The U.S. Department of Education invites high schools to propose technology education programs that use competency-based distance learning.
No matter where they want to work or what they want to do, today’s high school students will need advanced technology skills. The U.S. Bureau of Labor Statistics estimates the tech industry will add more than 500,000 new jobs over the next decade — and many of those jobs are not location-dependent. Rural communities can be a source of tech talent, and skills-based distance learning can help build career pathways in underserved areas.
Last week, the U.S. Department of Education launched the Rural Tech Project, a $600,000 challenge to advance rural technology education and prepare students for the careers of today and tomorrow. The Department invites high schools and local educational agencies to propose technology education programs that use competency-based distance learning.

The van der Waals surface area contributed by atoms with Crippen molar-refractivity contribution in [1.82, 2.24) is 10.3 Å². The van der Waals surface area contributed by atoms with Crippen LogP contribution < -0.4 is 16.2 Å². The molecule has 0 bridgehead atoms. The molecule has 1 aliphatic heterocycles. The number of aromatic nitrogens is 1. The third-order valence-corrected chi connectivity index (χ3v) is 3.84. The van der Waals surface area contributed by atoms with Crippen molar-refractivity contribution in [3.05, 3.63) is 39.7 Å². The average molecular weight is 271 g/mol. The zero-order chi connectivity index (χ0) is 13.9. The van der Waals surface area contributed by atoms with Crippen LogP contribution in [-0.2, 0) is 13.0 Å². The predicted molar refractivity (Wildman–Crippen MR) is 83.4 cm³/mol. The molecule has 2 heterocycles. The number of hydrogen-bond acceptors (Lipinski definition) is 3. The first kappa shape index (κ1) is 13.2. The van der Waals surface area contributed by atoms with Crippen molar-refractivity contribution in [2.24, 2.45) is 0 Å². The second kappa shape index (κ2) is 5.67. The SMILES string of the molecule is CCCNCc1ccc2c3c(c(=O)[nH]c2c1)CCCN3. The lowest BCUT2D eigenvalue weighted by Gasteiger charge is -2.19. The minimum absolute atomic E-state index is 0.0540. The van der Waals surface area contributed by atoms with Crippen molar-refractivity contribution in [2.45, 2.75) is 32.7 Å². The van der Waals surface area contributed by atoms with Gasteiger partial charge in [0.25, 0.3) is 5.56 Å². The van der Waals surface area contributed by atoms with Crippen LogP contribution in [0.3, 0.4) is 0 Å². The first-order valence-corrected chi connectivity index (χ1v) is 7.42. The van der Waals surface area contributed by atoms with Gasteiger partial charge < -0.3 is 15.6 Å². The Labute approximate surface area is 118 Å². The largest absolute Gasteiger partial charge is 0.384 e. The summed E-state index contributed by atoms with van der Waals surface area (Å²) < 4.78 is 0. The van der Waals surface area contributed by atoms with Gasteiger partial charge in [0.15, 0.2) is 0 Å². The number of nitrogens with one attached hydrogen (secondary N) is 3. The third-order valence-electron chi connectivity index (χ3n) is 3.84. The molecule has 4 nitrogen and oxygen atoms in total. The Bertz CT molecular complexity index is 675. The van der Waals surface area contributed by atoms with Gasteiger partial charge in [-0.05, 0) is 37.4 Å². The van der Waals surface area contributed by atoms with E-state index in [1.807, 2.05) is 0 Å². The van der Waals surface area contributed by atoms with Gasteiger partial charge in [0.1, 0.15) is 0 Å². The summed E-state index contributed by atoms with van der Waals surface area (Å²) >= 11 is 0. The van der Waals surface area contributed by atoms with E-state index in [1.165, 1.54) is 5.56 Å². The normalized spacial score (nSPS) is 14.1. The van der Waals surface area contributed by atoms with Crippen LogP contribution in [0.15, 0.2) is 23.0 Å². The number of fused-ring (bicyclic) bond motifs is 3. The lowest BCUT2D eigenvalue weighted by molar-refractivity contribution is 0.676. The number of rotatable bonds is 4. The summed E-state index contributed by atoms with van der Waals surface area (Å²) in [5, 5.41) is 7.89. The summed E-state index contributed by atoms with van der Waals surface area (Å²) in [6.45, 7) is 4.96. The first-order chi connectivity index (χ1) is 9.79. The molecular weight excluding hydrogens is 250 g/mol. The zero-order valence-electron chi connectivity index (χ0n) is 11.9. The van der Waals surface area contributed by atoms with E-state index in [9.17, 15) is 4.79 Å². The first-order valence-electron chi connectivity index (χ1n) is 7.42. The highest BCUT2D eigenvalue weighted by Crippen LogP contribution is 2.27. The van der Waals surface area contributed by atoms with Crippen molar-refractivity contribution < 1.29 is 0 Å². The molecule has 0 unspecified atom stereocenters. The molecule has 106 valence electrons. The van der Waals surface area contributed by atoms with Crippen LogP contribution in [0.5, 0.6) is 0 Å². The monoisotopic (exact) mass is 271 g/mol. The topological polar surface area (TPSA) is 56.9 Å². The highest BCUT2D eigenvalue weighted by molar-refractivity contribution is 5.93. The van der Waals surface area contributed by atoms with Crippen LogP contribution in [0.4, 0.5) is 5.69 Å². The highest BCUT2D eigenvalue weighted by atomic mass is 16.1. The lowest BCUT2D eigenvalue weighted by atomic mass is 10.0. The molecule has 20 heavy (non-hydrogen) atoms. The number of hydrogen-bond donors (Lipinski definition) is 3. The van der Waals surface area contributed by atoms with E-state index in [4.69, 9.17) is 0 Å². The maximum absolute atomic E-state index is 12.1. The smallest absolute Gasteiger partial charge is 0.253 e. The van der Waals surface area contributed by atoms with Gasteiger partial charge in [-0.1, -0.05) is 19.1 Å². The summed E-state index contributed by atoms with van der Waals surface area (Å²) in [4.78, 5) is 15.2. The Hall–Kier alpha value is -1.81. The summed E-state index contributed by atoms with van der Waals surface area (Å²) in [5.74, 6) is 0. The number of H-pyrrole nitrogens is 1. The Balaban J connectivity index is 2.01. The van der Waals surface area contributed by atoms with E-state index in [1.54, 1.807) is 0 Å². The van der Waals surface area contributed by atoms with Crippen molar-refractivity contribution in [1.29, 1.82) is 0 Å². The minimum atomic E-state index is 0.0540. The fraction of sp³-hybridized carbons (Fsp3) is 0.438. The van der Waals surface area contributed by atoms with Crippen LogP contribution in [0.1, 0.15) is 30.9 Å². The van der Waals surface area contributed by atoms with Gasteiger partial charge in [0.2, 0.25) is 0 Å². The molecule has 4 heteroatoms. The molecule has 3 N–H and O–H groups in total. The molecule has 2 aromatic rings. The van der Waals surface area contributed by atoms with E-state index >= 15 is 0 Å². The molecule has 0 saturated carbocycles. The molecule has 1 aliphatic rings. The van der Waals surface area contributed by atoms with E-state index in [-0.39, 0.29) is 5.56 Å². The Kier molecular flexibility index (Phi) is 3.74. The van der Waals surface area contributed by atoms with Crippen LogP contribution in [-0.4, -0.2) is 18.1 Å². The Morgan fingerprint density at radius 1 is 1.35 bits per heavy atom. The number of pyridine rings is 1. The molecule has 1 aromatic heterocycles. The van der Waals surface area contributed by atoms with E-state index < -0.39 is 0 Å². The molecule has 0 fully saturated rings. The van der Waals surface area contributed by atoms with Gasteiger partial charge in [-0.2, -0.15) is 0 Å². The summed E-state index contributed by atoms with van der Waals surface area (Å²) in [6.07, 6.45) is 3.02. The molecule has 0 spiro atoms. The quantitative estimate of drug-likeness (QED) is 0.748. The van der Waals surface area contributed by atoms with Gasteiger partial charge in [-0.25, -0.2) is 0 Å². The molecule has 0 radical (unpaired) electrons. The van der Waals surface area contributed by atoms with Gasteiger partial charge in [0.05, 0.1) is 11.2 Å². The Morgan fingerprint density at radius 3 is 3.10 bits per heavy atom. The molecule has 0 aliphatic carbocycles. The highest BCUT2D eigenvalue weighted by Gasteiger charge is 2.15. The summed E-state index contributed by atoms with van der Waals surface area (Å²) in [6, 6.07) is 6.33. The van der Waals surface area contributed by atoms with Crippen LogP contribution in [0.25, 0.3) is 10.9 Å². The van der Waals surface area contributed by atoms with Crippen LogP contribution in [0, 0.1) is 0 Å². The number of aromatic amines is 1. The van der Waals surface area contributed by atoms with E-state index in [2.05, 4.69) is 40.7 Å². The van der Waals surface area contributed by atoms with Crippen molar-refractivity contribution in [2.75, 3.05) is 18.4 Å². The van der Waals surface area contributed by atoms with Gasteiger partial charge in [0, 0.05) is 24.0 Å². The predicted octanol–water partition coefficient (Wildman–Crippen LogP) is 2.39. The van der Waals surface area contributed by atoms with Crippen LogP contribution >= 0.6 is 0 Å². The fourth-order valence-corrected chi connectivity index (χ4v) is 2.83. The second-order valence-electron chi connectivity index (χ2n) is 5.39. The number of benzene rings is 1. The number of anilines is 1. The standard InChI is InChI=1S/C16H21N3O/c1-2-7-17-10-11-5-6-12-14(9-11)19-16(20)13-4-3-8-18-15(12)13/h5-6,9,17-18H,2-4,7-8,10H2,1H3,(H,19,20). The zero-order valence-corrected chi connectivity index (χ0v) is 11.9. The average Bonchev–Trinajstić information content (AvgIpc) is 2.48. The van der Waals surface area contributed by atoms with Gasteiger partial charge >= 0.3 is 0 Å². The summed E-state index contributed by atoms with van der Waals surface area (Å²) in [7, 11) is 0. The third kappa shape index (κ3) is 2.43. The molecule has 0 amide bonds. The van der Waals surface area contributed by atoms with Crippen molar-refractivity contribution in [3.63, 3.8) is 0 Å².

By advancing technology skills development, rural communities can help their students prepare for rewarding career opportunities. This open innovation challenge, designed and produced by Luminary Labs, will empower educators with resources to create technology education programs that are customized for their students and local needs.
Eligible schools and local education agencies must submit proposals by October 8. Up to five finalists will each receive an equal share of the $500,000 Phase 1 cash prize pool and progress to Phase 2, a two-year implementation period. Finalists will also receive on-the-ground assistance, expert mentorship, and access to virtual resources as they plan, run, refine, and report on their programs. One grand-prize winner will receive an additional $100,000.